My husband is also bi-polar and has been dealing with the disease for 13 years now. The only advice I will give you (not knowing all of your circumstances) is to keep loving him and supporting him, but not enabling him. When people with bi-polar sink into a depression or become manic they are looking for people to bail them out. The one rule I have with my husband when he goes through these is that I will not enable him to continue his destructive behavior. I love him and encourage him, but in the end, only he can help himself. Tell your family to stop giving him money during his bad times because they are allowing him to continue his path of self-destruction. I do suggest that if the state is willing to take him, have him institutionalized. My husband was put in the state's care three times before I met him and because of the help that he got there, he is a VERY functional man today. I will be praying for you and your family during this difficult time. Good luck and God bless.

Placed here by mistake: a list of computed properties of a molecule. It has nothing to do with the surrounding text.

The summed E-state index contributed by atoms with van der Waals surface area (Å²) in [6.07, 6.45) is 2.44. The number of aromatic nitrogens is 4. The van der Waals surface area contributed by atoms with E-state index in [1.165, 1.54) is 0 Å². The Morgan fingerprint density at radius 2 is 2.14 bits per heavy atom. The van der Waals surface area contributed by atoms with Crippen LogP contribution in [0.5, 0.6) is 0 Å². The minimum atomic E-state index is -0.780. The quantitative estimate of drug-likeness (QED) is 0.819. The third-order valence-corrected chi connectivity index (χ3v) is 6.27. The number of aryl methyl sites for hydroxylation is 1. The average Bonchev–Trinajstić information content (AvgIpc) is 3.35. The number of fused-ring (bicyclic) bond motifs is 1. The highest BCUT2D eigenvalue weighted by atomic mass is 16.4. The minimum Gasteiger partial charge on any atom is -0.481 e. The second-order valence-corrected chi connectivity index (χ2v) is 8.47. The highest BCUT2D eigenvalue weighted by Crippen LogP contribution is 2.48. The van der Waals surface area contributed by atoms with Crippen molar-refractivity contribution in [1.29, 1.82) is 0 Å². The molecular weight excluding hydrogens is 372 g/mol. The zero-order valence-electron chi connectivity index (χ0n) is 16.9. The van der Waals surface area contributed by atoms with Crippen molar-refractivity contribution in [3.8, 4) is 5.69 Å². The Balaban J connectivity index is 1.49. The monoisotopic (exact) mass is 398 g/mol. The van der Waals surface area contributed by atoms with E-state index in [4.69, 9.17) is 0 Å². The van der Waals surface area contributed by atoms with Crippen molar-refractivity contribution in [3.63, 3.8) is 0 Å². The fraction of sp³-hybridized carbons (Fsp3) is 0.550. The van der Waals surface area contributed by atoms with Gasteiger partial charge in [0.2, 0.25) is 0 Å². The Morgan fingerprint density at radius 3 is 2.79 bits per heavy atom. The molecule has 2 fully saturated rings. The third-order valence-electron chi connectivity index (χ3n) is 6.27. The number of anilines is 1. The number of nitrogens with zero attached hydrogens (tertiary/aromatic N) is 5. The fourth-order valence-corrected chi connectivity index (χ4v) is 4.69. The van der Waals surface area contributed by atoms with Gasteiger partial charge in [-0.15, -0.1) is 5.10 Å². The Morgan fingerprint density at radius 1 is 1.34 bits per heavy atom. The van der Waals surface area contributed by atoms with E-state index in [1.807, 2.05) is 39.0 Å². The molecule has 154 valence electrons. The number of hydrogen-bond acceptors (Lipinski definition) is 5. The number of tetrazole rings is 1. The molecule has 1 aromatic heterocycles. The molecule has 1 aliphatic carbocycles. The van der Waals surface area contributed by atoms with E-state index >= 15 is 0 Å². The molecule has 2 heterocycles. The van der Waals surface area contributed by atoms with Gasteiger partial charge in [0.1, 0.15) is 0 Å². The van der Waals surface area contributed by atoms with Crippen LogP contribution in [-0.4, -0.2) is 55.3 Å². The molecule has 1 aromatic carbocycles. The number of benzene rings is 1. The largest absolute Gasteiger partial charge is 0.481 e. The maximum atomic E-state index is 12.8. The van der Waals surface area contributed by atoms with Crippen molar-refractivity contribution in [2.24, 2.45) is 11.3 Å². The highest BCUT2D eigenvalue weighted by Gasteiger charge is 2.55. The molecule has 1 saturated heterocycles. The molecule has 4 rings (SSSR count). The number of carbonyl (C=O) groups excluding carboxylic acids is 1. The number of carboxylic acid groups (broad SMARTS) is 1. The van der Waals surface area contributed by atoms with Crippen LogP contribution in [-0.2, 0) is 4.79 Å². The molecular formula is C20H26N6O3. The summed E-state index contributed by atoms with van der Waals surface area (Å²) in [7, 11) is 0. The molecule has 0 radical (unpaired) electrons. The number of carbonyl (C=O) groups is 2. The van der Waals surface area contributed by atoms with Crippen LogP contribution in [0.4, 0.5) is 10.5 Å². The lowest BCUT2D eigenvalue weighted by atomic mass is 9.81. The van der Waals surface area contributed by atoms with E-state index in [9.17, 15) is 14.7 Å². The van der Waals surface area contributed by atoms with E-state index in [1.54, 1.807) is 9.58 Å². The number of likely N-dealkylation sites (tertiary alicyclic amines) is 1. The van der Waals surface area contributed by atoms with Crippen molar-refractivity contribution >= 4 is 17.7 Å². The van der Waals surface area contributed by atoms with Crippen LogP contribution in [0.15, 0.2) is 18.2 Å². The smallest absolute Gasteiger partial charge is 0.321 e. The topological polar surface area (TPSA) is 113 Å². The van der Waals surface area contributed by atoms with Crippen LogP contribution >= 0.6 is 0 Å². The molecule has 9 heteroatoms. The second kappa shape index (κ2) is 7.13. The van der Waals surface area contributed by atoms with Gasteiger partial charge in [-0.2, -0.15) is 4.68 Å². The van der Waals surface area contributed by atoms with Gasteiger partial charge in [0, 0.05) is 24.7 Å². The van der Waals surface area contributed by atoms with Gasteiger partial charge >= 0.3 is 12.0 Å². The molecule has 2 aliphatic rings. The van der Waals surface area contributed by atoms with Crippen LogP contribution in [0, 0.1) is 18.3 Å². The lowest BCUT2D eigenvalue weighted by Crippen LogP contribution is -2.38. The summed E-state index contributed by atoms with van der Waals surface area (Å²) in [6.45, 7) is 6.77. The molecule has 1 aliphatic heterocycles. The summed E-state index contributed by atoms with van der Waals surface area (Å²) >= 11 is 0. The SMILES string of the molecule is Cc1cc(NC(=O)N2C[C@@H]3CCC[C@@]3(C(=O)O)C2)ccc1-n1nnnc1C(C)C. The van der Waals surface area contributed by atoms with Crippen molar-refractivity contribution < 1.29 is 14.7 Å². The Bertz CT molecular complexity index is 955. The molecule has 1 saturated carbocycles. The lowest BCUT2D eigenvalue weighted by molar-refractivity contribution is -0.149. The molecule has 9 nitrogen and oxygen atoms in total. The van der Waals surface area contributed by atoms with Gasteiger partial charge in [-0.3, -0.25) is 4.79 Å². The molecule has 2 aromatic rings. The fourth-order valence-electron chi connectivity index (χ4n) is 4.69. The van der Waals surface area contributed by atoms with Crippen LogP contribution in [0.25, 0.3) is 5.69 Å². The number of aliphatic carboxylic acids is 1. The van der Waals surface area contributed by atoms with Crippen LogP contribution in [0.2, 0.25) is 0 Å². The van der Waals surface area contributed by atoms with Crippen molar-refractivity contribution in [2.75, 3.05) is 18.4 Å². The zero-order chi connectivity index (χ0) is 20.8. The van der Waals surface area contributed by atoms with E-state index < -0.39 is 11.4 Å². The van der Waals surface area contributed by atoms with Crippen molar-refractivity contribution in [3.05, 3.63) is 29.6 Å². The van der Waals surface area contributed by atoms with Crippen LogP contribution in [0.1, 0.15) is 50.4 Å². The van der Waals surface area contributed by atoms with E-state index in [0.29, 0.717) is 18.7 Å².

answers from Pittsburgh on

My uncle is bipolar, and it is a very sad disease. There is medicine, but they often won't take it consistently. The fact that the state is willing to institutionalize him says he is very ill, and also probably very lucky. Most with this disorder become our homeless. There is nothing you can do for him, but pray and be there for the others in the family who are affected by this.



answers from Philadelphia on